Picture Credit: Jodie Kingzett for Ogunte
Whether its women supporting teenage mums to become financially independent, women supporting female BME communities or women offering support to female entrepreneurs, over the last year, UnLtd’s Spark programme has seen a real movement emerging when it comes to female peer-to-peer learning.
Indeed, with the help of Santander, UnLtd has now handed 14 Spark Awards – small grants of £500 to help people start their own peer learning projects – to women-only groups – so what’s behind the trend?
A champion for women
A familiar face in social enterprise circles, Servane Mouazan is CEO of Ogunte, the UK’s most established organisation focused on helping women social entrepreneurs and their supporters make a positive impact on people and planet. Servane says:
“We know that on average, women have less disposable wealth, social and human capital than men. We have years of evidence and anecdotal feedback that confirms the need for a space where women have a say and exchange their ideas, fragilities and strengths without having to ‘compete’ with men, and also without having to talk necessarily about cupcakes, fashion, beauty or other glossy magazine topics, that often appear in mainstream women’s networks.”
Whilst cupcakes might not be on the agenda at one of the women-only peer-learning events Birmingham-based iSE hosts, home made cake is definitely there for the eating – just one of the ingredients needed for a successful event according to iSE business outreach coach Elizabeth Barker.
A social enterprise itself, iSE provides business support to people hoping to set up social ventures. Today, around 60 per cent of its clients are women and UnLtd’s Spark programme has just provided funding to extend its women-only networking events further. Elizabeth says:
“We find that women in particular tend to have a lack of confidence around starting up – they often doubt they have the right skills for the job and need a lot of support and encouragement. There’s often a real fear around accessing business support too as they think it’s not something for them. We try to make our events friendly, open and unintimidating – and cake – yes there’s always home made cake!”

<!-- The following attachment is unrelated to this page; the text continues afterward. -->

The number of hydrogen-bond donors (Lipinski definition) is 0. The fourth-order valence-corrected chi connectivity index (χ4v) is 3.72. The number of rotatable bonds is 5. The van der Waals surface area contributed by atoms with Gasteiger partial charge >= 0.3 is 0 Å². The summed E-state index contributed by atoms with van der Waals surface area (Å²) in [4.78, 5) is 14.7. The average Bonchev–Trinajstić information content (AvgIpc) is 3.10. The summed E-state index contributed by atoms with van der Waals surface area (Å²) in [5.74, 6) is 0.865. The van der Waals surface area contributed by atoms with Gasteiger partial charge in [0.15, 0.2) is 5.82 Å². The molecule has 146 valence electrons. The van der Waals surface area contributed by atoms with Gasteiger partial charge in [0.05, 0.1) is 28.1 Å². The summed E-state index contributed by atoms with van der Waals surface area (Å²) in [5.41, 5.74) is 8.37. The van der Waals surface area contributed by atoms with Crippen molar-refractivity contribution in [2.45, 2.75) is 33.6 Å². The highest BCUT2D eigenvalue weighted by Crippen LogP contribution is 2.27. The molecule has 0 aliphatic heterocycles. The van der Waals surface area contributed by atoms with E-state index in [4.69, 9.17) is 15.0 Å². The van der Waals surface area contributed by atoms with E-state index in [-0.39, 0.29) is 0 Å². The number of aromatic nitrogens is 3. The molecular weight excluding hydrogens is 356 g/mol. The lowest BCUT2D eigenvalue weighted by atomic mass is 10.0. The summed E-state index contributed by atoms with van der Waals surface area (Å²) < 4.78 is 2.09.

Each themed around a specific business topic, a real mix of women take part in iSE’s peer learning events – from established business leaders to those just starting out. Whilst experienced entrepreneurs often play a mentoring role, they also gain too as they grow their own networks and find potential partners.
The events also feature women from a diverse range of business sectors – indeed, the last workshop featured a social enterprise Asian fusion restaurant start-up, a therapeutic horticultural gardener and a psychologist. However, no matter who attends according to Elizabeth, one thing remains the same:
“Our evaluation reveals that women really value knowing they’re not alone and talking to other women. They often don’t relate to ‘being an entrepreneur’ – even though when you talk to them that’s exactly what they are”.
Whilst Servane from Ogunte welcomes more women-only networks with open arms – she’s also adamant that female-only groups should be ambitious and confident in their approach to support:
“The danger is that ambitions are kept too small. Our work is mainly based on structuring support in order to expand women’s comfort zones. We are here to break the self-perpetuating myth that women lack confidence when often their own personal stories show the contrary. Support groups really need to do their job in lobbying, helping women social entrepreneurs to think big, lead and access mainstream pipelines – and not be confined into unsustainable projects.”
Thinking big isn’t something that phases Paula Gamester long-time supporter of women in social enterprise and now, head of enterprise at Blackburne House Group in Liverpool.
Facing down barriers
A former mentor, business advisor and director of one of the North’s fastest growing social enterprises, Paula has an extensive network across Merseyside and beyond. Indeed, she was recently part of a team that organised a successful women’s event around Liverpool’s International Festival of Business which brought together 60 of the region’s top female social enterprise leaders to share their experiences and learn from each other. However, she still feels that women need extra support:
“Through my work, I’ve often found that women simply face more barriers to men in starting up their own business venture – whether they’re facing issues around self confidence, self belief or more structural factors, women need more support and they can achieve that through coming together and supporting each other.”
Natural support networks
Paula’s latest project Sewing Rooms – another project supported by UnLtd’s Spark programme – works with long term unemployed women teaching them sewing skills within a dedicated workshop. Sewing Rooms offers a supportive environment where women can share their skills and knowledge and improve their confidence – together. Something that comes naturally to many women, says Paula.
“Women naturally support each other because they typically have a good understanding of their community – this is one of the reasons we’re seeing such a high growth in female entrepreneurs” she said.